1. Three micronutrient treatments were applied in conjunc-
tion with lime in experiment conducted in 1957. Molybdenum
(Mo), boron (B), and zinc (Zn) were applied as sodium molyb-
date, Colemanite (a form of calcium borate), and zinc frit, as
shown in Table 7. These materials were drill applied two weeks
before planting. Sixteen hundred pounds of 3-9-12 tobacco ferti-
lizer were applied, one-half at two weeks before and the remain-
der three weeks after transplanting.
2. Liming experiments with and without added B were con-
ducted from 1959 through 1963. Colemanite was drill applied at
the rate of 0.5 pound of B per acre. All plots were fertilized uni-
formly with 2,000 pounds of 4-8-12 fertilizer per acre split into

SPotassium calcium pyrophosphate produced by T.V.A., Wilson, Dam, Ala-
bama, and containing 15% P and 21% K.

applications as previously described. The treatments are shown
in Table 8.
3. A split-plot factorial experiment containing 13 micronu-
trient treatments in sub-plots and 2 lime treatments, in whole-
plots was conducted in 1962. The 13 micronutrient treatments
shown in Table 9, and one-half of the base application of 2,000
pounds of 4-8-12 fertilizer per acre were row applied immediately
prior to transplanting the tobacco. The remainder of the base
fertilizer was applied about three weeks after transplanting. A
uniform sidedress application of 400 pounds of 6-3-24 fertilizer
per acre was made on May 28, 1962, about 10 weeks after trans-
planting. Three micronutrient mixes and a slag were used in
this experiment. The compositions are given in Table 9.
The main-plot treatments in this experiment were 1) 2,000
pounds of calcic limestone per acre and 2) 2,000 pounds of
calcic limestone plus 2,000 pounds of dolomite per acre. These
treatments were applied to appropriate plots about two months
prior to transplanting.
4. An experiment conducted in 1963 consisted of four treat-
ments, including a check, a B source, and two micronutrient
mixes (Table 10). The materials were row applied at rates to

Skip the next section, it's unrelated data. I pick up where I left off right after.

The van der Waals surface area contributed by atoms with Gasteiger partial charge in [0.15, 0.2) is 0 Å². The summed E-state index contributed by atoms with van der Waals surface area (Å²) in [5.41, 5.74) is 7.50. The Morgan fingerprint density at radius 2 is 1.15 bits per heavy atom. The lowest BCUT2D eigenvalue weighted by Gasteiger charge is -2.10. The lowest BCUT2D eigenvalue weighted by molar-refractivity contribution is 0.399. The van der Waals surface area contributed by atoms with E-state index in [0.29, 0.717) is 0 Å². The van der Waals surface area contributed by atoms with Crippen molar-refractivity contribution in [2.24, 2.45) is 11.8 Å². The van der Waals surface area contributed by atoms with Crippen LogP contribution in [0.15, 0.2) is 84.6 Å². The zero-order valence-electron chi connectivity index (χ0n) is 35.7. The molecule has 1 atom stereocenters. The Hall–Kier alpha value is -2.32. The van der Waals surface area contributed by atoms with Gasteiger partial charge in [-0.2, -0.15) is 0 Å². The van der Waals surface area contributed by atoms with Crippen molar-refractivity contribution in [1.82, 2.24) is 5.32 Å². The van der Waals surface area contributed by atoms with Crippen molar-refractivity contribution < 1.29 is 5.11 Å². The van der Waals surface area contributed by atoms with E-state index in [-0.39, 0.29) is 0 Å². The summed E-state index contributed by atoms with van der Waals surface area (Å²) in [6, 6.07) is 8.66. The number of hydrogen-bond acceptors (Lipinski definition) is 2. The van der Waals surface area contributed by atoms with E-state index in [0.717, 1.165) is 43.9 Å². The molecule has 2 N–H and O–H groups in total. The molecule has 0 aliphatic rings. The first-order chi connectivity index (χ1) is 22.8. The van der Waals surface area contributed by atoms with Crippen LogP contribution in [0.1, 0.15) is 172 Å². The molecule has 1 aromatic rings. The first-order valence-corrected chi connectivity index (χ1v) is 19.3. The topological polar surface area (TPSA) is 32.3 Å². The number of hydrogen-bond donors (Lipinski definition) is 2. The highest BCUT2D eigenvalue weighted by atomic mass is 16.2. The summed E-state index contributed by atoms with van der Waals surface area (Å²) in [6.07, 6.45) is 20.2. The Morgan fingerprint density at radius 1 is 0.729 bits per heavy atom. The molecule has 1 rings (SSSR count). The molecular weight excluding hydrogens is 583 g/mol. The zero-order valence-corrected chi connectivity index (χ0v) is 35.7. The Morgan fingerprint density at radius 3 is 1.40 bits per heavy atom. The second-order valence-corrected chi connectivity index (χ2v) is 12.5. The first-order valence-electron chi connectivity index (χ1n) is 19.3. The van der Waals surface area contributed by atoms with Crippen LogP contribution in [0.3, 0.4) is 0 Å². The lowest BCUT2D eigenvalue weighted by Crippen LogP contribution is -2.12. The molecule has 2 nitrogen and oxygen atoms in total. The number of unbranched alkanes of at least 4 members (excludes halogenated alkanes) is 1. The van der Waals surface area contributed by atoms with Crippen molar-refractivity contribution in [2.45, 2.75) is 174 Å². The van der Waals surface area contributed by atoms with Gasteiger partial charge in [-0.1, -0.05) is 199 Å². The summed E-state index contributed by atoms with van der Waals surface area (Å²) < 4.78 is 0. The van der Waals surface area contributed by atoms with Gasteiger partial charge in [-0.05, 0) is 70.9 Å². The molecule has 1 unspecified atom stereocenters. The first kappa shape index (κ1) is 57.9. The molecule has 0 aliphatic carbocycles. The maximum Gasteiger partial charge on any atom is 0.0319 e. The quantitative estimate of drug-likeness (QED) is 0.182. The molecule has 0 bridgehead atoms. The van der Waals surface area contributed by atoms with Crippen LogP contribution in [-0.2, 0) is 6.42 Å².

supply 1.0 pounds of B per acre, prior to transplanting F-22 vari-
ety tobacco. The composition of the mixes (FTE 503 frit and
IMC Minor Element Mix) are given in Table 9. A uniform ap-
plication of 2,000 pounds of dolomite per acre was made 6 weeks
before planting. Two thousand pounds of 4-8-12 fertilizer, split
into two applications, and a sidedress application of 200 pounds
of 6-3-24 per acre were made uniformly to all plots.
5. An experiment was conducted in 1962 to determine wheth-
er a yield response associated with N derived from natural or-
ganic sources was caused by micronutrients in the organic. Fer-
tilizers containing all inorganic N were compared with fertilizers
containing 33% of the N from natural organic. Additional
treatments included all mineral fertilizers plus micronutrients,
and all mineral fertilizers plus poultry manure (Table 11). All
plots received the equivalent of 1,500 pounds of 3-9-12 fertilizer
per acre.
D. Fertilizer Rates, Plant Population, and Varieties
Three rates of fertilizer, three varieties of flue-cured tobac-
co, and three spacings within the row were used in a factorial
experiment of 27 treatments in 1963 (Table 12). The 4-8-12
fertilizer was applied at rates of 1,500, 2,000, and 2,500 pounds
per acre, split in two equal applications. The first application

was made two weeks before and the second three weeks after
transplanting. A second sidedressing consisting of 150, 200, or
300 pounds per acre of 6-3-24 fertilizer, was applied to plots that
received low, medium, or high rates of fertilizer, respectively.
The three varieties-Hick's Broadleaf, F-22, and NC-95-
were those used or recommended in the area. They were trans-
planted in 3-foot rows at spacings to give a final population of
7,500, 10,000, and 12,500 plants per acre.

Laboratory Procedures
Soil and plant samples were collected from plots of each ex-
periment for chemical analyses. Surface soil (0 to 6 inches)
samples were collected from each area prior to treatment and
from each plot during the period of rapid tobacco growth and
development (about the last two weeks of May). Each sample
was a composite of 15 cores taken with a 1-inch soil tube. For
pre-treatment samples, the cores were taken at random over the
entire area. However, for the post-treatment samples, five cores
were taken across the tobacco bed at each of three locations with-
in a plot. The samples were air-dried, sieved, and analyzed for
pH, and NH.OAc (pH 4.8) extractable nutrients (1).
Fifteen to 20 cured tobacco leaves were randomly selected
from the second and fourth primings from each plot for chem-
ical analyses. The leaves were oven-dried at 650C, and the lam-